The Rangers president and general manager, Glen Sather, then called the players together and told them what was taking place outside and shut down the camp.
“It was 10:30 in the morning, as we walked outside, we could see smoke billowing over the city, sirens everywhere,” Reinheller says. “I tried to call home, but I couldn’t get hold of anyone because all of the lines were jammed.”
Reinheller and some of the other players started walking toward the smoke to see what happened. They got as close to ground zero as they could before police stopped them. It wasn’t until they made it back to their hotel rooms late that afternoon that they saw on the television how the Twin Towers had collapsed and the devastating loss of life that included.
A few days later, the players were bussed to Rye, New York, to finish their tryouts for the Rangers. Reinheller was cut and sent to the American Hockey League and then cut again and sent to the Central Hockey League in Tulsa, but things had changed — the 9/11 experience had, as it had so many, impacted his life. His heart’s desire was now squarely with Andrea.
MINISTRY IN THE MAKING
Reinheller retired from hockey, went to work for his father in Medicine Hat, and in 2002, he and Andrea were married and living in Medicine Hat.
His parents, life-long Baptists, had been filled with the Holy Spirit with evidence of speaking in tongues during a trip in 1983 to Israel when an evangelist prayed for them outside of the Jerusalem Hilton. Their lives were changed forever!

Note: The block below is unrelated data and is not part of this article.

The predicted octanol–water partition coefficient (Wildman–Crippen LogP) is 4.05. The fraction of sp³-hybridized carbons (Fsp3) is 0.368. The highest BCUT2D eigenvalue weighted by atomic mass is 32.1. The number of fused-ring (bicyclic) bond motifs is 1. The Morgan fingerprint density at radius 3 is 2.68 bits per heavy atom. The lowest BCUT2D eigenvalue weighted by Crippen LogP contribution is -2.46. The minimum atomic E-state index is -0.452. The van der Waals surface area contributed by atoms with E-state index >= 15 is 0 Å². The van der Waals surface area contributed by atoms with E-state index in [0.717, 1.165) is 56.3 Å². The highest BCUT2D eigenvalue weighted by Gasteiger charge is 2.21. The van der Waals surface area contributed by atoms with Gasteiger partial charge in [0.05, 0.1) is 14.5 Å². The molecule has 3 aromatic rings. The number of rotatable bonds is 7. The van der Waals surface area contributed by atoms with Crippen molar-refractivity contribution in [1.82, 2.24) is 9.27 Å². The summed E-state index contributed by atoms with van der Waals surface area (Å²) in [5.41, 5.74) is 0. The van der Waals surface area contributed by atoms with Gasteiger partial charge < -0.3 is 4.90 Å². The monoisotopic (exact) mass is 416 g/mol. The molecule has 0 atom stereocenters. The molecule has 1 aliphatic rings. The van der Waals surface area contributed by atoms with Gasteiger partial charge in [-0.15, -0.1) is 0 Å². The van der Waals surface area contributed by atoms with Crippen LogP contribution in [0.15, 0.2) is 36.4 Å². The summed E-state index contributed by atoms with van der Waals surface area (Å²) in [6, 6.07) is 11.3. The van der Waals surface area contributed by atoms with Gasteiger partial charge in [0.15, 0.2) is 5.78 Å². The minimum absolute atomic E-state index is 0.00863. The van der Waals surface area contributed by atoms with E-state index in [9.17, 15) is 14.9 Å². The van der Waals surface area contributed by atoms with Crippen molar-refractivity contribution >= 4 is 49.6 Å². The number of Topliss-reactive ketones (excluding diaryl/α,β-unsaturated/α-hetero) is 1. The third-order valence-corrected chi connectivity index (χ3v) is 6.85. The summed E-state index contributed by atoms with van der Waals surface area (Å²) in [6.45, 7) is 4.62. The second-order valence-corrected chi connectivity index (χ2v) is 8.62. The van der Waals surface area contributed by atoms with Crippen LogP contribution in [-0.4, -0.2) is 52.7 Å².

The family began attending the First Assembly of God Pentecostal church in Medicine Hat, and as Reinheller got older, he began working summers at the Eagles Nest Ranch kids camp as a counselor.
“Well over 10,000 lives have been impacted for Christ [through the camp],” Reinheller says. “My parents helped start the camp.”
Reinheller loved being a camp counselor — it was almost as if God had created him for that specific purpose. His caring and compassion coupled with his infectious smile, servant’s heart, and love for God drew kids to him and allowed him to be a significant influence in their lives.
WHAT GOD HAD IN MIND
Ryan and Andrea lived in Medicine Hat for several years and even started their own coffee roasting business, but in 2009, while visiting Andrea’s parents in Fairbanks, Ryan decided to check out a Nanooks practice at the university.
“[Nanooks’] Coach Dallas Ferguson and I started talking,” Reinheller recalls. “He told me, if I ever come back to Fairbanks, he’d love for me to be a volunteer assistant coach on his staff. I asked him if that responsibility could include me taking players to do Mexico missions trips to build houses for homeless people — he was all for it.”